Learning, Diversity, and Urban Studies (M.Ed.)
Understand the complex ways in which diversity influences learning both inside and outside the classroom. The Learning, Diversity, and Urban Studies degree is a 1-year master’s program centered on:
- Developing visions for community leadership, advocacy, and action
- Promoting equity and justice in educational contexts
- Inserting underrepresented voices into the public arena and national policy dialogues
At the heart of the program is the understanding that one acts thoughtfully in the world and that one’s actions alter the world, requiring continuous response and learning. As Paulo Freire suggests, you will engage through this program in “reflection and action aimed at structures to be transformed.”
The Learning, Diversity, and Urban Studies program offers highly individualized preparation for students who seek advanced graduate preparation for studying urban learning settings. Our curriculum for the Learning, Diversity, and Urban Studies program is structured around three central themes:
- Learning focuses on designing learning environments that draw on research on how people learn and ways designers can capitalize on diversity to enhance learning.
- Diversity builds knowledge about the nature and definition of diversity and how it affects groups, systems, and scholarly inquiry.
- Urban Studies explores the complex interactions among individuals, groups, and the various systems that make up the contexts of inner-city schools, metropolitan regions, and neighborhoods.
You can expect to understand educational practice in urban settings more richly and more responsibly through this program. You’ll be prepared to practice this renewed understanding in settings such as social service agencies, media organizations, or public schools—or in academic and policy settings by pursuing research.
Because the hallmark of this program is its individualized nature, there is a great deal of variability from student to student in the knowledge and coursework pursued around key learning goals, as described below:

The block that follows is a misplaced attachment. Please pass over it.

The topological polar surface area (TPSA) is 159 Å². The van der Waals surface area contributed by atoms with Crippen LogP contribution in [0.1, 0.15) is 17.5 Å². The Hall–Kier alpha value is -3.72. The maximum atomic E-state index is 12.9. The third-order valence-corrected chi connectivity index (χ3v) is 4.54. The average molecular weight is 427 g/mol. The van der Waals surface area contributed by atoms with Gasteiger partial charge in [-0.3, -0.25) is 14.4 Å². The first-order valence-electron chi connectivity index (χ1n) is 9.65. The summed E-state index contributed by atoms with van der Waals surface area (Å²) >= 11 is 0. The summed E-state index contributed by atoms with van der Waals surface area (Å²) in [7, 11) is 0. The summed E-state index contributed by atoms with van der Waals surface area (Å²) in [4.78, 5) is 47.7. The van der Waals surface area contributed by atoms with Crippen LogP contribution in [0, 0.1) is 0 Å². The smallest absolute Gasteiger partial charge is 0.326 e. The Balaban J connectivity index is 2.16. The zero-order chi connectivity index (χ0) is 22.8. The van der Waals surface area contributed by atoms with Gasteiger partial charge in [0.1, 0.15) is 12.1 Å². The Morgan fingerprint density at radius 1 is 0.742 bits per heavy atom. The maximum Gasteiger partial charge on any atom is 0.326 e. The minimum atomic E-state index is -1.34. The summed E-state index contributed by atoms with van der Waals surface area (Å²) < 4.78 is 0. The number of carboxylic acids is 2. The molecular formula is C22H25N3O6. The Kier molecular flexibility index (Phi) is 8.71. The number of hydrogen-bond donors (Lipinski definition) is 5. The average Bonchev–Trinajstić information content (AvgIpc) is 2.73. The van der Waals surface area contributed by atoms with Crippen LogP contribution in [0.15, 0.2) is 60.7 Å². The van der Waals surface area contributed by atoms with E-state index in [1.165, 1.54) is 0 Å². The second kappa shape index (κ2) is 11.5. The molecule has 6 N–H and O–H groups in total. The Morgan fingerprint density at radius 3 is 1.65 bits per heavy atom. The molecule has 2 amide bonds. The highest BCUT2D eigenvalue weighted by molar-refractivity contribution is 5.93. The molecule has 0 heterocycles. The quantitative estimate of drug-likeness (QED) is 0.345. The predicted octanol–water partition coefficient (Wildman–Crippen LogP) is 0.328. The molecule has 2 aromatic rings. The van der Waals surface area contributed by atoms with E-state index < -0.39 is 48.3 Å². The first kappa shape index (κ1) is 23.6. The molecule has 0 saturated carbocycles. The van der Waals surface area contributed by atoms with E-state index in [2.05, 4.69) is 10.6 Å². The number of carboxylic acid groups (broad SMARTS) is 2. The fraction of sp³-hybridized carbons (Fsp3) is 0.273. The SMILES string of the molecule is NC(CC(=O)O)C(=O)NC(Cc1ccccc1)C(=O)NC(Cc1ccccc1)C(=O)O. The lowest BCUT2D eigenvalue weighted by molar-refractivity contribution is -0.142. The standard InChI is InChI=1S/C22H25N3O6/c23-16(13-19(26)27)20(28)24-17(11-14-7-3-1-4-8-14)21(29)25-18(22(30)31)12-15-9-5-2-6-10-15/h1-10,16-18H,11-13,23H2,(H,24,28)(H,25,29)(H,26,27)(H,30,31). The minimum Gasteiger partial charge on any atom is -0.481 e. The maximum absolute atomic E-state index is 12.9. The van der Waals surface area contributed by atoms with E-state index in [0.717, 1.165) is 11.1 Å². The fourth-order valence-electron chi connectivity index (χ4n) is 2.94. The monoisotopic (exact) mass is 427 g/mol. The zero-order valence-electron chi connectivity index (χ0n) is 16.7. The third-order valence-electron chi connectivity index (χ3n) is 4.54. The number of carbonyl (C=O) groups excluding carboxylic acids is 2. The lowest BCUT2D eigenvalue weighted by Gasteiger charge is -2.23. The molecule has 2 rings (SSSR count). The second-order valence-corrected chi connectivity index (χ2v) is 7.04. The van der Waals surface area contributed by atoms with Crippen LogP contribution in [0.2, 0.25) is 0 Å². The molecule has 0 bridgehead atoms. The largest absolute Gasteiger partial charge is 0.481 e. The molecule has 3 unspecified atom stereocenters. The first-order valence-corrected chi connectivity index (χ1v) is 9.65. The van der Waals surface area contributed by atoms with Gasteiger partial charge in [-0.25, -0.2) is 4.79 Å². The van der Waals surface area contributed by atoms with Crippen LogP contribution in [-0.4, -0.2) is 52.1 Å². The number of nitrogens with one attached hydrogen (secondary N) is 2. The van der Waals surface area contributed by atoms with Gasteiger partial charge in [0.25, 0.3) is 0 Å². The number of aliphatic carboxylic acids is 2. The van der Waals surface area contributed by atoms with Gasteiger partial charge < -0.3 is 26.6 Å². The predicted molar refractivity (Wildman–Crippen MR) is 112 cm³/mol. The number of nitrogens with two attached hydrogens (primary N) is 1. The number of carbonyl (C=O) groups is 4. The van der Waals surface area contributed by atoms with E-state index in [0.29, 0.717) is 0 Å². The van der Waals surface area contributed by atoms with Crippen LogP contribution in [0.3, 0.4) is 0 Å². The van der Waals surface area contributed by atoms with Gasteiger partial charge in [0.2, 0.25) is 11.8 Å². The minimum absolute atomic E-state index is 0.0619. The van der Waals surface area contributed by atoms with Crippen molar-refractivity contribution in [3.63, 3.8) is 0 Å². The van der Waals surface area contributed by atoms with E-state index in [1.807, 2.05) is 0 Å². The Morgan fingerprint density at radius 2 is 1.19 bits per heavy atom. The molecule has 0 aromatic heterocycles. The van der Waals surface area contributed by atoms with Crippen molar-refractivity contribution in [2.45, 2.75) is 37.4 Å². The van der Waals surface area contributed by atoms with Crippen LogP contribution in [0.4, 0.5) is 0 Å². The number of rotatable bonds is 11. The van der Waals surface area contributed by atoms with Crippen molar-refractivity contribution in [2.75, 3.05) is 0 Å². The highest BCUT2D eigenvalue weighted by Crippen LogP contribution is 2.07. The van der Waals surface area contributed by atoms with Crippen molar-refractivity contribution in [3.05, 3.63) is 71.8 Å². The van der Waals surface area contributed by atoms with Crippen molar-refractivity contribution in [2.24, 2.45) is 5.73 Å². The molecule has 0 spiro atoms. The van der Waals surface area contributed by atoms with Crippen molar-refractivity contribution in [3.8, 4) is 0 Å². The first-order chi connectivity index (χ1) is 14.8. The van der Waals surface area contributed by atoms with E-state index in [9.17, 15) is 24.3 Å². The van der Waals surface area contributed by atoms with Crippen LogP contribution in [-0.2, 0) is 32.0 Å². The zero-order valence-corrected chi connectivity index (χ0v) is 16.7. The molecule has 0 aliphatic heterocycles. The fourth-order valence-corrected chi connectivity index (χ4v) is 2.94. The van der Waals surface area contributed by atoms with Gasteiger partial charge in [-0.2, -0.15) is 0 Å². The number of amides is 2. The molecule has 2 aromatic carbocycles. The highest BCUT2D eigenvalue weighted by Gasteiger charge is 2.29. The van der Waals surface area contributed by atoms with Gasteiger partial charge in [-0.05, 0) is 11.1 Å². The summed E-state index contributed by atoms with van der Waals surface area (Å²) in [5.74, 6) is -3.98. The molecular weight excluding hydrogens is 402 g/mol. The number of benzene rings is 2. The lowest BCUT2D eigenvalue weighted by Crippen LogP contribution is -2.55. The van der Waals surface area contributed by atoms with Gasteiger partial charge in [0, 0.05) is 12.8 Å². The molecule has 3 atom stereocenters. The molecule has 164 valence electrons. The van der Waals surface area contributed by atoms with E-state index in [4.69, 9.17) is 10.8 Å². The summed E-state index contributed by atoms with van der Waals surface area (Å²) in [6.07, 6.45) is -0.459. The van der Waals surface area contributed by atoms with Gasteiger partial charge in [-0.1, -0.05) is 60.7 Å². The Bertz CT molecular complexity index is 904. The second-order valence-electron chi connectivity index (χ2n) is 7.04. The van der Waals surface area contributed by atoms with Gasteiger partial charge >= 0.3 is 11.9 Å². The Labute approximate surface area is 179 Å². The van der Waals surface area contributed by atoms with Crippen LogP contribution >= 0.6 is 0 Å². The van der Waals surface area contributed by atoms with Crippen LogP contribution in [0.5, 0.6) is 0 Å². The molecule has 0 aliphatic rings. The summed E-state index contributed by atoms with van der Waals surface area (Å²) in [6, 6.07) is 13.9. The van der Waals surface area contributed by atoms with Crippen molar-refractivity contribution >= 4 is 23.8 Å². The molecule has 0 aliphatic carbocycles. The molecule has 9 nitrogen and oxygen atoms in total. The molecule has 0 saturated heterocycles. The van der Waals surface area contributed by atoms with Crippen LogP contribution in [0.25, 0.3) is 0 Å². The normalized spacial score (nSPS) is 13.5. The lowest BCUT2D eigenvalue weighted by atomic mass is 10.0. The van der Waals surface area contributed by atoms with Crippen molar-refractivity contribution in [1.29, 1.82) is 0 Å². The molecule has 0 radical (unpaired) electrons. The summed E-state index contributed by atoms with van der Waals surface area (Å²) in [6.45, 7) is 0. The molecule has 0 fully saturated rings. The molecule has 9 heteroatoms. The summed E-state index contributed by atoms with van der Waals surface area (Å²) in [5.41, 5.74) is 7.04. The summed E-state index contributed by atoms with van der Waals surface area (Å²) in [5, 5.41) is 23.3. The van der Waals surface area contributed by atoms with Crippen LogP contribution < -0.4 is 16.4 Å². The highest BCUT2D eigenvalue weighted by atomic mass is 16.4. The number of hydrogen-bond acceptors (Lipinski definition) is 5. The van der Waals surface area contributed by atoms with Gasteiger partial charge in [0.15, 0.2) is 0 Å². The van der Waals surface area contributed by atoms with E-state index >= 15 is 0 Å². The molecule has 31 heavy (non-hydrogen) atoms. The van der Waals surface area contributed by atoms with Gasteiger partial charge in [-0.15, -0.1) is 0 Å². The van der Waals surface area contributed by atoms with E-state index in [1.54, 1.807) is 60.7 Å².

Understand Issues of Equity and Justice
Socially just educators embrace student diversity, create inclusive educational opportunities, and continually strive to achieve equity and social justice in their educational settings and communities.
Understand Learners and Learning Communities
You'll learn to understand continuously evolving communities that have distinctive histories, cultures, discourses, language practices, and funds of knowledge as strengths. Socially just educators learn to engage with families and other community members through positive, informative, and supportive practices.
These interactions enable educators to learn from and engage with communities to address the continuing challenges of social justice, equity, and environmental sustainability.
Understand Issues Related to Learning
Promote critical consciousness of complex sociopolitical contexts, institutional and structural inequities in schools and communities and of how our cultural backgrounds and identities affect our engagement in justice and equity work.
Recognize that students’ ideas develop out of the context of their physical, social, and cultural experiences in the world. These ideas are the foundation on which learning happens and are resources for future learning.
Understand Relationships among Theory, Research, and Practice
Understand that theory, research, and practice inform one another. Thoughtful use of relevant theory and research should inform practice, and participation in research should be viewed as a productive activity that facilitates their learning and advances the profession.
There is a unique opportunity to develop a specialization that suits your research interest and needs. Possible concentrations include:
- Poverty and Intervention
- Language, Literacy, and Culture
- English as a Second Language (ESL)
- Race and Culture
- Learning in Community and Nonprofit Settings
- Queer Pedagogy and Practice
- General Education: Math, English, Social Studies, and Science
While in the program, you will also have many opportunities take to part in community events and engage with influencers and leading experts in diversity and urban studies issues. Some examples of past engagement include participating in TEDx Vanderbilt, presenting at the Critical Race Studies in Education National Conference, and collaborating with high-profile speakers through the Peabody College Dean’s Diversity Lecture Series.
Program at a Glance
Master of Education (M.Ed.) in Learning, Diversity, and Urban Studies
Department of Teaching and Learning
Program Director: Chris da Silva, Ph.D.
Admissions Coordinator: Angie Saylor
Admission Term: Summer and Fall
Credit Hours: 31
Priority Application Deadline: December 31* for fall entrance
* We will continue to accept applications after this date, but applications will be evaluated for admission and scholarships as space and funds are available.